Elder Law of Louisville's Blog

Thursday, December 2, 2010

13 Medicaid Mistakes

1. FAILURE TO TAKE ADVANTAGE OF THE MANY MEDICAID SPEND-DOWN ALTERNATIVES:  So many people are either unaware, or fail to take advantage of, the many Medicaid spend-down alternatives. When couples are told they have a spend-down to accomplish, they automatically assume they have to spend their money on the care of the patient before qualifying for Medicaid. Nothing could be further from the truth. There are a whole lot of strategies (at least 17 we have identified) you can employ to satisfy the Medicaid spend-down requirement without actually spending the money on care – strategies you can use to protect assets from Medicaid.

2. GIVING AWAY ASSETS WITHOUT A PLAN:  One of the most common "do-it-yourself" techniques is to just give assets away. Although making gifts can be an important part of an effective Medicaid asset protection plan, doing so without a plan, or, worse yet, without fully understanding the consequences and ramifications of such action, can be financially devastating, particularly since the passage of the Deficit Reduction Act (DRA) in 2006. Fortunately, the Medicaid rules which can “punish” an applicant for transferring or gifting assets in anticipation of Medicaid, also have, if you understand how the system works, significant opportunities for protecting assets. In many ways it’s the "half empty or half full" concept.

3. ASSUMING THE ANNUITY YOU BOUGHT YEARS AGO WILL PROTECT ASSETS FROM MEDICAID:  Over the past few years, many couples have purchased annuities based on assurances from the agent that the product would "protect" their assets from Medicaid, should one of the spouses ever need to go into a nursing home. All you had to do was "annuitize" the annuity and it would allow you to immediately qualify for Medicaid, while protecting those assets. Well, guess what? The rules have changed. Under the new Deficit Reduction Act (DRA), passed by Congress in 2006, the great majority of annuities that might have provided some protection in the past are no longer effective for such purposes. Most annuities already in existence, and all but a very few of those available for purchase today, do not meet the specific requirements detailed in the DRA. (Note: the key word here is "most." There are some new annuities (referred to as DRA Medicaid-compliant) that, when used properly, can provide significant protection for assets.)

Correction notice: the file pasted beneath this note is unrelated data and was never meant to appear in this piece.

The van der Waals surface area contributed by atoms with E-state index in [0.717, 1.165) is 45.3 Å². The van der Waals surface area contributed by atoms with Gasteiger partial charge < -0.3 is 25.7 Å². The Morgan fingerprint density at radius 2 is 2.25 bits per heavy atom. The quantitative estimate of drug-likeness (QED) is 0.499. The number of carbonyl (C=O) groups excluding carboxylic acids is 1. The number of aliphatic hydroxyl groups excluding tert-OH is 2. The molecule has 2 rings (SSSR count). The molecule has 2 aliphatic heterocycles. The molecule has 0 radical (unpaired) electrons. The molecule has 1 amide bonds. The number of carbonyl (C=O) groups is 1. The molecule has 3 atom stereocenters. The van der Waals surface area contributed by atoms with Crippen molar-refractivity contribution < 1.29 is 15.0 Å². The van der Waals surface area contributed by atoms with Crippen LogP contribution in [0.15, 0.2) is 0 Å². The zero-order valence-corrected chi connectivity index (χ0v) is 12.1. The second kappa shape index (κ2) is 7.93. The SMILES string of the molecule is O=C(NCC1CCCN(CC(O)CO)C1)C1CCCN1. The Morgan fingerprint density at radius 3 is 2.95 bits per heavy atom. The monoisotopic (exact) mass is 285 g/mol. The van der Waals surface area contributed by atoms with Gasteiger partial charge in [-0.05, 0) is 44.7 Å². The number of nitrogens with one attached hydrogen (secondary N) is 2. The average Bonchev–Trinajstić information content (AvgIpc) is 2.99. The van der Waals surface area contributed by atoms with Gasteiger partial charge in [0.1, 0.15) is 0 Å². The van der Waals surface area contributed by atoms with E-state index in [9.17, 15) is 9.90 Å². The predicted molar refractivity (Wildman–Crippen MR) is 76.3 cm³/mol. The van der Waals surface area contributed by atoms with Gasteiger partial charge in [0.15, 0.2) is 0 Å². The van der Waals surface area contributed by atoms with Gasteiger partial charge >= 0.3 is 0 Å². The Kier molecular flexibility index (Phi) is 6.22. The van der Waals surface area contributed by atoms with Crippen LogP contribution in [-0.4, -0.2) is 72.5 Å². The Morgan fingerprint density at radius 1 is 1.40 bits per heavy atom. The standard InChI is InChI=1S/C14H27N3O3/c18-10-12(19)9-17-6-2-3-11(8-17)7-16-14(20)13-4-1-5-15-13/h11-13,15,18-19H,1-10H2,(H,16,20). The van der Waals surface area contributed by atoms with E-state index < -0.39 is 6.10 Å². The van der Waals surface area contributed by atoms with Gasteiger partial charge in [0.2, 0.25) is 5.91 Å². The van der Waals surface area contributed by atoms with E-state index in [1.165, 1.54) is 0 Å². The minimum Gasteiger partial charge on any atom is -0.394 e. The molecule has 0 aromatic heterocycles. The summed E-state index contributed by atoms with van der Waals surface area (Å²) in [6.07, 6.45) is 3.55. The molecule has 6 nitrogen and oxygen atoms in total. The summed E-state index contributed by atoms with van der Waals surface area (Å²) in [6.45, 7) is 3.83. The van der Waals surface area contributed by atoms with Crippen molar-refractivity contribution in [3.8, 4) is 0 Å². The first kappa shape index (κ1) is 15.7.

4. ATTEMPTING TO HIDE ASSETS FROM MEDICAID:  Sometimes families will attempt to "hide" assets, or at least conveniently "forget" about them. After all, how is Medicaid going to find out about that piece of property that you gave to your son last year? Keep in mind that failure to disclose assets in order to obtain Medicaid benefits is a crime (Medicaid fraud) and could result in prosecution, as well as legal action to recover the cost of Medicaid benefits obtained fraudulently. It is just not something you want to even consider.

5. HAVING NO PLAN OR WAITING TOO LONG TO TAKE ACTION:  Every year in this country, hundreds of millions of dollars are lost to the nursing homes or other care facilities simply because families stood back and did nothing. Frequently it is wrongly assumed that once the patient is in the nursing home, nothing can be done. In almost all cases, though, most, if not all, of the couple’s assets (the amount depends on the circumstances) could have been saved for the spouse, but it would have required taking effective action before the money was gone. So often couples are simply overcome by events. They’re aware that the money is pouring out of the estate, but they are like deer caught in the headlights – frozen – unable to act. Of course, without getting an education and developing a real plan, what could they do anyway? Common sense tells you that the longer you wait to take action, the more money that will be lost and, therefore, the less that can be protected from Medicaid.

6. DEPENDING ON UNEDUCATED ADVICE:  It is absolutely amazing how many people will rely on the advice of his or her neighbor, brother-in-law, insurance agent, anyone except an attorney whose practice is focused on Elder Law.  These are the same people that wouldn’t think of making an investment decision without first consulting their financial advisor, but when it comes to Medicaid and the potential loss of tens or even hundreds of thousands of dollars they are more than willing to base their decisions (or lack of decisions) on hearsay and guesswork. Legitimate Medicaid planning attorneys are few and far between, but there are some out there.